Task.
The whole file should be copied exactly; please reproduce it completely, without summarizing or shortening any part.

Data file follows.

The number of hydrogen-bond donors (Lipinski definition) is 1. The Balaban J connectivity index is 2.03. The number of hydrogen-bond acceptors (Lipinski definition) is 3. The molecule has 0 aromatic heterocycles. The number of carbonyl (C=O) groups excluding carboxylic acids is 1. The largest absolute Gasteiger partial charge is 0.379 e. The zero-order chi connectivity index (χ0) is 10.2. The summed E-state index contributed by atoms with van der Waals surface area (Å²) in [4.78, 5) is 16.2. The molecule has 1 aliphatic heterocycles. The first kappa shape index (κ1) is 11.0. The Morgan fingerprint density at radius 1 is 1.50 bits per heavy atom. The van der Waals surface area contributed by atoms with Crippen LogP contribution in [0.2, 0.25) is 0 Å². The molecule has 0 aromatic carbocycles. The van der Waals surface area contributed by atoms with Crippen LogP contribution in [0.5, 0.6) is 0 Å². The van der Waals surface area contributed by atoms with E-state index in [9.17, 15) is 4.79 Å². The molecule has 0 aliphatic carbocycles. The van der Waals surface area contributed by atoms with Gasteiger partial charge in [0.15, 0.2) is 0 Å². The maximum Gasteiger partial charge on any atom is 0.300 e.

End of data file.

The number of hydrogen-bond donors (Lipinski definition) is 1. The Balaban J connectivity index is 2.03. The number of hydrogen-bond acceptors (Lipinski definition) is 3. The molecule has 0 aromatic heterocycles. The number of carbonyl (C=O) groups excluding carboxylic acids is 1. The largest absolute Gasteiger partial charge is 0.379 e. The zero-order chi connectivity index (χ0) is 10.2. The summed E-state index contributed by atoms with van der Waals surface area (Å²) in [4.78, 5) is 16.2. The molecule has 1 aliphatic heterocycles. The first kappa shape index (κ1) is 11.0. The Morgan fingerprint density at radius 1 is 1.50 bits per heavy atom. The van der Waals surface area contributed by atoms with Crippen LogP contribution in [0.2, 0.25) is 0 Å². The molecule has 0 aromatic carbocycles. The van der Waals surface area contributed by atoms with Crippen LogP contribution in [0.5, 0.6) is 0 Å². The van der Waals surface area contributed by atoms with E-state index in [9.17, 15) is 4.79 Å². The molecule has 0 aliphatic carbocycles. The van der Waals surface area contributed by atoms with Gasteiger partial charge in [0.15, 0.2) is 0 Å². The maximum Gasteiger partial charge on any atom is 0.300 e.